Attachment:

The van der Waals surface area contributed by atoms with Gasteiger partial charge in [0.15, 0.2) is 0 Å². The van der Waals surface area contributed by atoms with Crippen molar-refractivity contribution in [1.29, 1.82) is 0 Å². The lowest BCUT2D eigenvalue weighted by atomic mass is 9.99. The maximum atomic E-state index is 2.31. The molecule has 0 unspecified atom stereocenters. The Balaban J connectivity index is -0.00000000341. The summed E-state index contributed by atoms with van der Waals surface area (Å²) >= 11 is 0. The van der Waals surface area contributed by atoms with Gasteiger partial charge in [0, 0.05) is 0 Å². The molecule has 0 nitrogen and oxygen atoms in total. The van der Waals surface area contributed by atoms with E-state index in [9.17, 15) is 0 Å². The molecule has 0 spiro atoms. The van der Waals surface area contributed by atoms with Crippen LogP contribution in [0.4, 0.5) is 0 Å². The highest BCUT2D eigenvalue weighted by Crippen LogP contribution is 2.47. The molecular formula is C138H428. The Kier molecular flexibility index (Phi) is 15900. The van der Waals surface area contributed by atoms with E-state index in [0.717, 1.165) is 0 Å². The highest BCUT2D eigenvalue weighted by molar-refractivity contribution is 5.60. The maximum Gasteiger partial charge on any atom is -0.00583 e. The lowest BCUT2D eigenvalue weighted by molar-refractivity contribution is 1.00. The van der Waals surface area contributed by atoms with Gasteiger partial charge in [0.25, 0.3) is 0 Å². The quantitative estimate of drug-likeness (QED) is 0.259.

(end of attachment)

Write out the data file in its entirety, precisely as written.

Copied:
The van der Waals surface area contributed by atoms with Gasteiger partial charge in [0.15, 0.2) is 0 Å². The van der Waals surface area contributed by atoms with Crippen molar-refractivity contribution in [1.29, 1.82) is 0 Å². The lowest BCUT2D eigenvalue weighted by atomic mass is 9.99. The maximum atomic E-state index is 2.31. The molecule has 0 unspecified atom stereocenters. The Balaban J connectivity index is -0.00000000341. The summed E-state index contributed by atoms with van der Waals surface area (Å²) >= 11 is 0. The van der Waals surface area contributed by atoms with Gasteiger partial charge in [0, 0.05) is 0 Å². The molecule has 0 nitrogen and oxygen atoms in total. The van der Waals surface area contributed by atoms with E-state index in [9.17, 15) is 0 Å². The molecule has 0 spiro atoms. The van der Waals surface area contributed by atoms with Crippen LogP contribution in [0.4, 0.5) is 0 Å². The highest BCUT2D eigenvalue weighted by Crippen LogP contribution is 2.47. The molecular formula is C138H428. The Kier molecular flexibility index (Phi) is 15900. The van der Waals surface area contributed by atoms with E-state index in [0.717, 1.165) is 0 Å². The highest BCUT2D eigenvalue weighted by molar-refractivity contribution is 5.60. The maximum Gasteiger partial charge on any atom is -0.00583 e. The lowest BCUT2D eigenvalue weighted by molar-refractivity contribution is 1.00. The van der Waals surface area contributed by atoms with Gasteiger partial charge in [0.25, 0.3) is 0 Å². The quantitative estimate of drug-likeness (QED) is 0.259.